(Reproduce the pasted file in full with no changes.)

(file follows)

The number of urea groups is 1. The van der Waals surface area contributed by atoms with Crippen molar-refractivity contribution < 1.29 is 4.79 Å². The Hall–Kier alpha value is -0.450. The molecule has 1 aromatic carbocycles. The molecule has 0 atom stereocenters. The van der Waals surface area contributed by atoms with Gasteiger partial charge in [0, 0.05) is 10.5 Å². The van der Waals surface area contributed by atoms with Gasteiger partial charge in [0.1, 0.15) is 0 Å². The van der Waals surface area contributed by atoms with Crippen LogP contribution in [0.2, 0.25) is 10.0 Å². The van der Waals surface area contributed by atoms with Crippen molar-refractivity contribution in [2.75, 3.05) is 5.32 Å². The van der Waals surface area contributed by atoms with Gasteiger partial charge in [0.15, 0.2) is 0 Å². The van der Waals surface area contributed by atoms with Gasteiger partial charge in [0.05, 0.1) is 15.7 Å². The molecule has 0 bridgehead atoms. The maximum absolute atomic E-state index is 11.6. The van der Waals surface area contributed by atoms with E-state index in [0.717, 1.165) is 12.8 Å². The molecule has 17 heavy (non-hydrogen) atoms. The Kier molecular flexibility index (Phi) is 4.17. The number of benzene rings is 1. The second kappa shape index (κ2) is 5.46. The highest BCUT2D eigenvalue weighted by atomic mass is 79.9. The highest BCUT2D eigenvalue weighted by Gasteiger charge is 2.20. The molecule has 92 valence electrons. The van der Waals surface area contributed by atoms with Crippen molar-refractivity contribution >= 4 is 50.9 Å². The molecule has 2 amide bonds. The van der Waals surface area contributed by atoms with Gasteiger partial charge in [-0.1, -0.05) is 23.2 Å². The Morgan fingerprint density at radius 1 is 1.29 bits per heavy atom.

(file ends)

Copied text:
The number of urea groups is 1. The van der Waals surface area contributed by atoms with Crippen molar-refractivity contribution < 1.29 is 4.79 Å². The Hall–Kier alpha value is -0.450. The molecule has 1 aromatic carbocycles. The molecule has 0 atom stereocenters. The van der Waals surface area contributed by atoms with Gasteiger partial charge in [0, 0.05) is 10.5 Å². The van der Waals surface area contributed by atoms with Gasteiger partial charge in [0.1, 0.15) is 0 Å². The van der Waals surface area contributed by atoms with Crippen LogP contribution in [0.2, 0.25) is 10.0 Å². The van der Waals surface area contributed by atoms with Crippen molar-refractivity contribution in [2.75, 3.05) is 5.32 Å². The van der Waals surface area contributed by atoms with Gasteiger partial charge in [0.15, 0.2) is 0 Å². The van der Waals surface area contributed by atoms with Gasteiger partial charge in [0.05, 0.1) is 15.7 Å². The molecule has 0 bridgehead atoms. The maximum absolute atomic E-state index is 11.6. The van der Waals surface area contributed by atoms with E-state index in [0.717, 1.165) is 12.8 Å². The molecule has 17 heavy (non-hydrogen) atoms. The Kier molecular flexibility index (Phi) is 4.17. The number of benzene rings is 1. The second kappa shape index (κ2) is 5.46. The highest BCUT2D eigenvalue weighted by atomic mass is 79.9. The highest BCUT2D eigenvalue weighted by Gasteiger charge is 2.20. The molecule has 92 valence electrons. The van der Waals surface area contributed by atoms with Crippen molar-refractivity contribution >= 4 is 50.9 Å². The molecule has 2 amide bonds. The van der Waals surface area contributed by atoms with Gasteiger partial charge in [-0.1, -0.05) is 23.2 Å². The Morgan fingerprint density at radius 1 is 1.29 bits per heavy atom.